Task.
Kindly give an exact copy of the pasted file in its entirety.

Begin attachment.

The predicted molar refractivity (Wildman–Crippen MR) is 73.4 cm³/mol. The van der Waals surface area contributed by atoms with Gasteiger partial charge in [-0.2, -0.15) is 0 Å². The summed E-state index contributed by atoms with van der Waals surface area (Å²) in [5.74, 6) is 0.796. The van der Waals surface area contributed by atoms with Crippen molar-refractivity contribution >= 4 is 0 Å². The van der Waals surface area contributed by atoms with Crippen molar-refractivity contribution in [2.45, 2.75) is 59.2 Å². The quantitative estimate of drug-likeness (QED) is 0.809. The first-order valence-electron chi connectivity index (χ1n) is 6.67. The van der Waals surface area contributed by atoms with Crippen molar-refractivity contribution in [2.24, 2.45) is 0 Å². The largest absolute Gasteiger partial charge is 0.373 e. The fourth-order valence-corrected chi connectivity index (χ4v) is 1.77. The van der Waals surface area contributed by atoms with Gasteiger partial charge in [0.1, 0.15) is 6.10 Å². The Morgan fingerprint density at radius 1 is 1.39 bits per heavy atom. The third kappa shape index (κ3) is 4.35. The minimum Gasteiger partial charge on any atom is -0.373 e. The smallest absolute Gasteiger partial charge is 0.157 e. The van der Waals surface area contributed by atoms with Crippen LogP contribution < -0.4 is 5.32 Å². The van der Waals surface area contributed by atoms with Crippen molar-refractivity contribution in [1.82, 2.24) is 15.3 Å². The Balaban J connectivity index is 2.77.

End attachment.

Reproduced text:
The predicted molar refractivity (Wildman–Crippen MR) is 73.4 cm³/mol. The van der Waals surface area contributed by atoms with Gasteiger partial charge in [-0.2, -0.15) is 0 Å². The summed E-state index contributed by atoms with van der Waals surface area (Å²) in [5.74, 6) is 0.796. The van der Waals surface area contributed by atoms with Crippen molar-refractivity contribution >= 4 is 0 Å². The van der Waals surface area contributed by atoms with Crippen molar-refractivity contribution in [2.45, 2.75) is 59.2 Å². The quantitative estimate of drug-likeness (QED) is 0.809. The first-order valence-electron chi connectivity index (χ1n) is 6.67. The van der Waals surface area contributed by atoms with Crippen molar-refractivity contribution in [2.24, 2.45) is 0 Å². The largest absolute Gasteiger partial charge is 0.373 e. The fourth-order valence-corrected chi connectivity index (χ4v) is 1.77. The van der Waals surface area contributed by atoms with Gasteiger partial charge in [0.1, 0.15) is 6.10 Å². The Morgan fingerprint density at radius 1 is 1.39 bits per heavy atom. The third kappa shape index (κ3) is 4.35. The minimum Gasteiger partial charge on any atom is -0.373 e. The smallest absolute Gasteiger partial charge is 0.157 e. The van der Waals surface area contributed by atoms with Crippen LogP contribution < -0.4 is 5.32 Å². The van der Waals surface area contributed by atoms with Crippen molar-refractivity contribution in [1.82, 2.24) is 15.3 Å². The Balaban J connectivity index is 2.77.